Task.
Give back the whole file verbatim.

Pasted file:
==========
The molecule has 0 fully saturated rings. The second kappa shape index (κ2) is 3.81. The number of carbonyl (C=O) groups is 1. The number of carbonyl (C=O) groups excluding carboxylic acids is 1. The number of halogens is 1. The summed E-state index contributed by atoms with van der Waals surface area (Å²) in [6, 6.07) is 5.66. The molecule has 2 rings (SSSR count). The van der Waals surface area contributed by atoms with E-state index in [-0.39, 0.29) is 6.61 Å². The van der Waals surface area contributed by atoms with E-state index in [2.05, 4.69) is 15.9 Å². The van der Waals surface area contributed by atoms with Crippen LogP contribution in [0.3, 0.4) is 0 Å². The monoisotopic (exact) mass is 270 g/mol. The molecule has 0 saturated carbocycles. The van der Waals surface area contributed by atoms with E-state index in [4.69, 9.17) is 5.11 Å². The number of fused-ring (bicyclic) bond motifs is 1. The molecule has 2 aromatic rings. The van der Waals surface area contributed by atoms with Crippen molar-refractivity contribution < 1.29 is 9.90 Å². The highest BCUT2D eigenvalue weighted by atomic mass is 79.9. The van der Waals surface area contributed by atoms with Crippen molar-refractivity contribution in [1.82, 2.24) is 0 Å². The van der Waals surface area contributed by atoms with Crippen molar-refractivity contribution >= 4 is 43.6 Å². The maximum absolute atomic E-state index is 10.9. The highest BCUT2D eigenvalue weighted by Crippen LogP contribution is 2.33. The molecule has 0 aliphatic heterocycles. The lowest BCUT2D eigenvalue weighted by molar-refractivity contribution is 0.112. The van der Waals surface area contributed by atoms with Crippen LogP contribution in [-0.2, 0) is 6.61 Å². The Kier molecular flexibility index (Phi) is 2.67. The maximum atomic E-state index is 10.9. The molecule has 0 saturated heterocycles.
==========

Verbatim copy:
The molecule has 0 fully saturated rings. The second kappa shape index (κ2) is 3.81. The number of carbonyl (C=O) groups is 1. The number of carbonyl (C=O) groups excluding carboxylic acids is 1. The number of halogens is 1. The summed E-state index contributed by atoms with van der Waals surface area (Å²) in [6, 6.07) is 5.66. The molecule has 2 rings (SSSR count). The van der Waals surface area contributed by atoms with E-state index in [-0.39, 0.29) is 6.61 Å². The van der Waals surface area contributed by atoms with E-state index in [2.05, 4.69) is 15.9 Å². The van der Waals surface area contributed by atoms with Crippen LogP contribution in [0.3, 0.4) is 0 Å². The monoisotopic (exact) mass is 270 g/mol. The molecule has 0 saturated carbocycles. The van der Waals surface area contributed by atoms with E-state index in [4.69, 9.17) is 5.11 Å². The number of fused-ring (bicyclic) bond motifs is 1. The molecule has 2 aromatic rings. The van der Waals surface area contributed by atoms with Crippen molar-refractivity contribution < 1.29 is 9.90 Å². The highest BCUT2D eigenvalue weighted by atomic mass is 79.9. The van der Waals surface area contributed by atoms with Crippen molar-refractivity contribution in [1.82, 2.24) is 0 Å². The van der Waals surface area contributed by atoms with Crippen molar-refractivity contribution >= 4 is 43.6 Å². The maximum absolute atomic E-state index is 10.9. The highest BCUT2D eigenvalue weighted by Crippen LogP contribution is 2.33. The molecule has 0 aliphatic heterocycles. The lowest BCUT2D eigenvalue weighted by molar-refractivity contribution is 0.112. The van der Waals surface area contributed by atoms with Crippen LogP contribution in [-0.2, 0) is 6.61 Å². The Kier molecular flexibility index (Phi) is 2.67. The maximum atomic E-state index is 10.9. The molecule has 0 saturated heterocycles.